drafted his own corrective action plan. Darling also told Daugherty that he was revoking permission for Daugherty's planned month-long vacation, scheduled to begin that month, because of pressing company business. Before the corrective action plan was discussed, Daugherty left the June 19 meeting to visit his doctor. He returned to Wabash to request leave under the FMLA, having a note from his doctor stating: "off work 2 weeks due to medical illness." Daugherty's application for FMLA leave does not mention a health condition, but instead describes personnel conflicts within the company, concluding: "I have been placed under a tremendous amount of stress with [Rest Assured] & [Wabash Center]. I have requested from Jeff [Darling] & Steve [McAninch] reorganization that would alleviate this stress. It was declined. My much needed vacation has been cancelled by Jeff Darling on 6-16-06." The afternoon of June 19 he requested and received two weeks off. During his absence, Wabash uncovered troubling information about Daugherty's work performance. On June 18, Daugherty had used Wabash's credit card without authorization to order a generator that was delivered to his home. After investigating, Wabash discovered at least five unauthorized purchases, including one other that was shipped to "Daugherty's Computers" at Daugherty's home address. McAninch had previously warned Daugherty that he was required to seek authorization before making purchases. Daugherty later acknowledged his violations of company purchasing protocol, but insists that these purchases were above-board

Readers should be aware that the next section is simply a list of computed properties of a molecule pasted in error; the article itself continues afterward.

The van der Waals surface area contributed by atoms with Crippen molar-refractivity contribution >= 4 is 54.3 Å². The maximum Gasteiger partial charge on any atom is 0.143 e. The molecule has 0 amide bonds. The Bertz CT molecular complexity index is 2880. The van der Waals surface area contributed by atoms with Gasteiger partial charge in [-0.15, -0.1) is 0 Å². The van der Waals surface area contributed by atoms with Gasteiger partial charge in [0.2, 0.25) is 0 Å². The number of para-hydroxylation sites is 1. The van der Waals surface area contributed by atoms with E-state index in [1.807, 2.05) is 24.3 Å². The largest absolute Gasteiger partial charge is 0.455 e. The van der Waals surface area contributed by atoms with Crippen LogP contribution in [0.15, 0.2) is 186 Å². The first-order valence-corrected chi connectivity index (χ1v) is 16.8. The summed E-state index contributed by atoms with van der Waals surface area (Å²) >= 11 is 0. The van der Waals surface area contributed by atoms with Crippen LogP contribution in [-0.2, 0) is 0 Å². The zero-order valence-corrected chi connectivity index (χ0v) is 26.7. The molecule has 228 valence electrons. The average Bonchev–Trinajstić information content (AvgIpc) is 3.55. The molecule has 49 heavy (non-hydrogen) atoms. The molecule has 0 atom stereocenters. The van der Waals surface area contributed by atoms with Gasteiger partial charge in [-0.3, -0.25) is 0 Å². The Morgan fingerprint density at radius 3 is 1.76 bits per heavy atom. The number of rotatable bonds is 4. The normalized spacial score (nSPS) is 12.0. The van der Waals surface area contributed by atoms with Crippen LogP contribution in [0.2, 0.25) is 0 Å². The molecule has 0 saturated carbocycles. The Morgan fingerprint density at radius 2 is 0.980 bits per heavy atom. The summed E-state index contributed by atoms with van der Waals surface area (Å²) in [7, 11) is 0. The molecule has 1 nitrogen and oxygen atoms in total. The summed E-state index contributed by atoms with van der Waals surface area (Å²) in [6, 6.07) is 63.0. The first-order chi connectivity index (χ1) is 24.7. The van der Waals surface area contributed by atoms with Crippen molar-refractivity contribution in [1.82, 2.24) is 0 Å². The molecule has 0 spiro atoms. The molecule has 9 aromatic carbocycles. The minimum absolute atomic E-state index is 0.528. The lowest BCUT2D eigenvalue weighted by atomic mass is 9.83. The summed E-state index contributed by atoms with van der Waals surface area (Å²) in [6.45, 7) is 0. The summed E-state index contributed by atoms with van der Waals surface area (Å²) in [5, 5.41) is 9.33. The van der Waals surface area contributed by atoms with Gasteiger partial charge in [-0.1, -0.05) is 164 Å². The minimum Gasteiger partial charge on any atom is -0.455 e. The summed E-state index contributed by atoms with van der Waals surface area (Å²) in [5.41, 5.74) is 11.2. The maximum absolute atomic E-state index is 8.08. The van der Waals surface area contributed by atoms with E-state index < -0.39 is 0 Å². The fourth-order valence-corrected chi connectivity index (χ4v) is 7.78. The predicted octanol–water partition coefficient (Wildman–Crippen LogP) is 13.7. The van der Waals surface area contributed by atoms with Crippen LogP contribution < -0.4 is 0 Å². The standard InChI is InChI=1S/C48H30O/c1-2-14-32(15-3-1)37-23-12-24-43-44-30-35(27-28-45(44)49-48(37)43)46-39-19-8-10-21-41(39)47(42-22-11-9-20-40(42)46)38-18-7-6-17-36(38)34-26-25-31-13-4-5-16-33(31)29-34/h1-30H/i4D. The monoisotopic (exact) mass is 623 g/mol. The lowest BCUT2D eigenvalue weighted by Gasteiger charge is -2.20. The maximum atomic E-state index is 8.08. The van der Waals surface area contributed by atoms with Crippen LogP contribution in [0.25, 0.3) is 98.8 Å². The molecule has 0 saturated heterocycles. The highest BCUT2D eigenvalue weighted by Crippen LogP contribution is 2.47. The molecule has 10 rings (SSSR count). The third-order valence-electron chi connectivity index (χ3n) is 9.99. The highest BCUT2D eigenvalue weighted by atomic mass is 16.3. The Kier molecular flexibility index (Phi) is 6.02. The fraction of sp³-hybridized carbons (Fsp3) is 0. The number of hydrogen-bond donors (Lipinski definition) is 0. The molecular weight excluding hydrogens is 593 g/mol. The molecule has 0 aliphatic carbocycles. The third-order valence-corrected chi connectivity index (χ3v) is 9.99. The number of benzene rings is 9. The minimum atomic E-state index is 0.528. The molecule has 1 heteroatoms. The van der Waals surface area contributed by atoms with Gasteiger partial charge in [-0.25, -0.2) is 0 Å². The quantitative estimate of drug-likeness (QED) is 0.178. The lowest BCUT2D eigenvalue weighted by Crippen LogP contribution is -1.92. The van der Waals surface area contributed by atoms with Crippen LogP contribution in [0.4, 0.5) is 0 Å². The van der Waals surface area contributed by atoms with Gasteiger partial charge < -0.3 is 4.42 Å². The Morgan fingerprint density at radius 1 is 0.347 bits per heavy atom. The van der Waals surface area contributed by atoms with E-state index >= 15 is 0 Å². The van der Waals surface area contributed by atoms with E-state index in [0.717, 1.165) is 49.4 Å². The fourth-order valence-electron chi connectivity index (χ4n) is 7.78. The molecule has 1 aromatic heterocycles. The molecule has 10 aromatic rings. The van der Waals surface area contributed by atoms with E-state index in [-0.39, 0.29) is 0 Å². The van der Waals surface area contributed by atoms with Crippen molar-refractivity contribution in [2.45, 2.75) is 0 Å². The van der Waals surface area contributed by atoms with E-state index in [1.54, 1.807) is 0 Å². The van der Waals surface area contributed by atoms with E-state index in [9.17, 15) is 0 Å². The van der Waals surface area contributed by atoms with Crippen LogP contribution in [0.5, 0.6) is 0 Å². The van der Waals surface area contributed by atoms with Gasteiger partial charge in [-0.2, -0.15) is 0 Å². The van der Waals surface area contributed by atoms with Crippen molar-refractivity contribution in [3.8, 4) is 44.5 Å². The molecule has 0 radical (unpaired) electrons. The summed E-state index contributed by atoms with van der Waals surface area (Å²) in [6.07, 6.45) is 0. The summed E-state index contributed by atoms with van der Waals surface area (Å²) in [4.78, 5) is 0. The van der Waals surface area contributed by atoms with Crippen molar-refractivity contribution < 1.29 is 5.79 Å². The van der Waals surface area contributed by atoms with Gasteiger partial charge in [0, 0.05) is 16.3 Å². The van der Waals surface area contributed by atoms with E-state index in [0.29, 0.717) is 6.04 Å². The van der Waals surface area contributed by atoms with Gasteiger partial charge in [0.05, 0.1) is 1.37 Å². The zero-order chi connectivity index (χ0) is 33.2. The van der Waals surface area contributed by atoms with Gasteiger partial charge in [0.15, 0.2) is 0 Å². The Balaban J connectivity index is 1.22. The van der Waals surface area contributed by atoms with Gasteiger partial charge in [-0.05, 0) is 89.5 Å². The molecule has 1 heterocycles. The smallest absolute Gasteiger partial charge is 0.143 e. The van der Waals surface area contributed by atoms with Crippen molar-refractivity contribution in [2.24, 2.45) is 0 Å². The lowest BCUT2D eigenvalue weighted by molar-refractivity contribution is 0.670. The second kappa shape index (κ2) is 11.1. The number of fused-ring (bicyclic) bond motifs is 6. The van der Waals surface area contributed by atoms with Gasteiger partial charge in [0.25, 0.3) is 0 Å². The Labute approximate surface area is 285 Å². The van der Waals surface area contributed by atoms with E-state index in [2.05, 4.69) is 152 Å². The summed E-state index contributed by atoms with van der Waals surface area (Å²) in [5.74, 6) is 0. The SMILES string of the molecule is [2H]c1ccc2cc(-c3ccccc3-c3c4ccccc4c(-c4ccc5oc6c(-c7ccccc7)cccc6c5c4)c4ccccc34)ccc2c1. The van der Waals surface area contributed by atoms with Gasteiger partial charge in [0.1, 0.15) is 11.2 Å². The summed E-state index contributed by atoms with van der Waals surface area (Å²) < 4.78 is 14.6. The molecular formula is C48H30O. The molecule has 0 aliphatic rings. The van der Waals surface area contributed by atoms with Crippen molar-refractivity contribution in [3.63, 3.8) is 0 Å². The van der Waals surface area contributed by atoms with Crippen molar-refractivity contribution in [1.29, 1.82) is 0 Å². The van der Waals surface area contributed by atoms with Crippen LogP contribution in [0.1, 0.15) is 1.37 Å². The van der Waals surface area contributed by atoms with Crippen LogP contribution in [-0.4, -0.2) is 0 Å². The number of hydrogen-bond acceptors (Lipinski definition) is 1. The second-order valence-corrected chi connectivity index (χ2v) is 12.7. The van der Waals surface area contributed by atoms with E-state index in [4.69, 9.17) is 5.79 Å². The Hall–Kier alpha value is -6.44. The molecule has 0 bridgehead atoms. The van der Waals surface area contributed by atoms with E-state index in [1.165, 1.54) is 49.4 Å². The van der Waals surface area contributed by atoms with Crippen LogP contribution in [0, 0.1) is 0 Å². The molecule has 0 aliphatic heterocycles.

because he never kept the items for himself, and had them shipped to his home only because Wabash couldn't easily accommodate some shipments. Then on June 30, McAninch discovered that his computer was missing emails that he had sent to and received from Daugherty. That same day, two Wabash servers crashed. Outside experts brought in to restore the servers (because of Daugherty's absence) observed that Daugherty had failed to routinely back up the servers--one of his key responsibilities. Suspecting that Daugherty was remotely accessing (and potentially sabotaging) Wabash's network, the company asked these outside consultants to analyze Wabash's IT security and practices. The consultants' report in mid-July pointed out deficiencies in Wabash's IT infrastructure, recommending numerous changes. Because of the purchasing irregularities, Wabash management presented a new corrective action plan to Daugherty on July 3, the day he was expected back at work. At the end of the meeting, Daugherty refused to sign the plan: he protested that signing would qualify as "work" and he was not supposed to work during medical leave. Instead he presented a new order from his doctor for continued medical leave, which Wabash granted. McAninch asked that Daugherty refrain from accessing Wabash's network while he was on leave, and asked Daugherty to turn over his keys and any passwords. Daugherty responded: "I'd rather not." Wabash requested the passwords and keys again--still unsuccessfully--on July 19 and August 3.